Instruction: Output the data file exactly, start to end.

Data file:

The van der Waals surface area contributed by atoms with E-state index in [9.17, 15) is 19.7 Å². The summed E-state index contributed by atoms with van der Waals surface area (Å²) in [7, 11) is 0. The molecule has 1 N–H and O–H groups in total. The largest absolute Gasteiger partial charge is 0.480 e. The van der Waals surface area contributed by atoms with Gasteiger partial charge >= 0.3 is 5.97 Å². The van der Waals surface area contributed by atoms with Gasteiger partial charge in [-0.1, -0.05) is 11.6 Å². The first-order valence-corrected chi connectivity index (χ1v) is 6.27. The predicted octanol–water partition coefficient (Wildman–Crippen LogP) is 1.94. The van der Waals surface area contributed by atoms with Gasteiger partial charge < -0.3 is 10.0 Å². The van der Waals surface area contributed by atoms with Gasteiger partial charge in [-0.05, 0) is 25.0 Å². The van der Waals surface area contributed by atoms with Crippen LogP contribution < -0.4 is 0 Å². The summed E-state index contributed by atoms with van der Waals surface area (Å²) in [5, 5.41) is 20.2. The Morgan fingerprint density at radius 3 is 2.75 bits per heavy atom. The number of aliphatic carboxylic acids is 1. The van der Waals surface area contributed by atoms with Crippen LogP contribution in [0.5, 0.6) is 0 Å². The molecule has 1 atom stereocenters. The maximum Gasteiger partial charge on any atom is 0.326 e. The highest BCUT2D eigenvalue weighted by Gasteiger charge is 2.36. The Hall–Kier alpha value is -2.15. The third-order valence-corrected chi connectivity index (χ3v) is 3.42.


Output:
The van der Waals surface area contributed by atoms with E-state index in [9.17, 15) is 19.7 Å². The summed E-state index contributed by atoms with van der Waals surface area (Å²) in [7, 11) is 0. The molecule has 1 N–H and O–H groups in total. The largest absolute Gasteiger partial charge is 0.480 e. The van der Waals surface area contributed by atoms with Gasteiger partial charge >= 0.3 is 5.97 Å². The van der Waals surface area contributed by atoms with Gasteiger partial charge in [-0.1, -0.05) is 11.6 Å². The first-order valence-corrected chi connectivity index (χ1v) is 6.27. The predicted octanol–water partition coefficient (Wildman–Crippen LogP) is 1.94. The van der Waals surface area contributed by atoms with Gasteiger partial charge < -0.3 is 10.0 Å². The van der Waals surface area contributed by atoms with Gasteiger partial charge in [-0.05, 0) is 25.0 Å². The van der Waals surface area contributed by atoms with Crippen LogP contribution < -0.4 is 0 Å². The summed E-state index contributed by atoms with van der Waals surface area (Å²) in [5, 5.41) is 20.2. The Morgan fingerprint density at radius 3 is 2.75 bits per heavy atom. The number of aliphatic carboxylic acids is 1. The van der Waals surface area contributed by atoms with Crippen LogP contribution in [0.5, 0.6) is 0 Å². The molecule has 1 atom stereocenters. The maximum Gasteiger partial charge on any atom is 0.326 e. The highest BCUT2D eigenvalue weighted by Gasteiger charge is 2.36. The Hall–Kier alpha value is -2.15. The third-order valence-corrected chi connectivity index (χ3v) is 3.42.